Campbell, having brought up UKIP’s stance on gay marriage at one point went on to ask whether some right-wing American evangelicals who oppose homosexuality should be called Christians. It wasn’t really relevant to the conversation and the response from the Methodist minister was that there are all sorts of people who would describe themselves as Christian, but it doesn’t mean a great deal if it’s little more than a label you give yourself. It also highlighted the point that asking whether Christians should or shouldn’t vote for a particular party is impossible unless you put some parameters in place, otherwise you are simply asking whether any decent citizen can vote in that way.
Surprisingly the most sensible comments of the entire session came from Lembit Opik – once known for being a Lib Dem MP and going out with a Cheeky Girl, but now a fully signed up Christian. He was on to discuss whether you should be able to delete your past on the internet, but decided to jump in to confront some poor thinking:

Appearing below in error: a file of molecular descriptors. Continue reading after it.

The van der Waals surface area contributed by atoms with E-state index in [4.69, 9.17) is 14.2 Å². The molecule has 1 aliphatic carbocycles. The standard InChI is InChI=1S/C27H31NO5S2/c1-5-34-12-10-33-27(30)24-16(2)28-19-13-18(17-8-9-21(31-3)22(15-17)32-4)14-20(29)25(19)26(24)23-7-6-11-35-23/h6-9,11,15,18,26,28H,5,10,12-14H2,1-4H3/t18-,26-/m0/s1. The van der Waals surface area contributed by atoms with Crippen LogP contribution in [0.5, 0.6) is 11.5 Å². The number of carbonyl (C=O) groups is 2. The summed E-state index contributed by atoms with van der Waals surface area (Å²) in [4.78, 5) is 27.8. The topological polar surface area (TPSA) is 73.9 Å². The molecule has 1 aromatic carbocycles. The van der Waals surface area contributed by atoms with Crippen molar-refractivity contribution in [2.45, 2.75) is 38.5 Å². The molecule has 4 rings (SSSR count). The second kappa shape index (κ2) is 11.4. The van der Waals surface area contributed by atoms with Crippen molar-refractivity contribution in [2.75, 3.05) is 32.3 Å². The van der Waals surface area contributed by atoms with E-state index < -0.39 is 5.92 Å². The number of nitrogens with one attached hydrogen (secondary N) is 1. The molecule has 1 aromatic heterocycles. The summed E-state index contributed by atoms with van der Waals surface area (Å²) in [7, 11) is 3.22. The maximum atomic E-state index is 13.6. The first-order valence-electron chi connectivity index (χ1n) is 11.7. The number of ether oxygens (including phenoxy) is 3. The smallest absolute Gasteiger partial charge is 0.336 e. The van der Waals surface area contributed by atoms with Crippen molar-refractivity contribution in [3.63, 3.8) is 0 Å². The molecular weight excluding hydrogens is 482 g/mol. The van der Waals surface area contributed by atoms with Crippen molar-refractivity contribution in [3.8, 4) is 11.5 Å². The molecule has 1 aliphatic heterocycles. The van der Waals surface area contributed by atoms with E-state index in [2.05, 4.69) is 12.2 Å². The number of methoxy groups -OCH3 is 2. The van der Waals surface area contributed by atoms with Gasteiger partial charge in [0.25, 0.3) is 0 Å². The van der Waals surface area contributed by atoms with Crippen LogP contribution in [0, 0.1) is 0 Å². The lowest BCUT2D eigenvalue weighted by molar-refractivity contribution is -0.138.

“It is disingenuous when people say a political party is not Christian. UKIP has been demonised to an extent and these sort of things don’t do credit to politics… When people talk about it not being a Christian organisation, that’s not fair. You can have different views on immigration, but still have a faith… These are difficult issues to wrestle with. To preclude people of Christian faith – or other faiths – from any one party is patronising and offensive because you can have any political view and still have a faith.”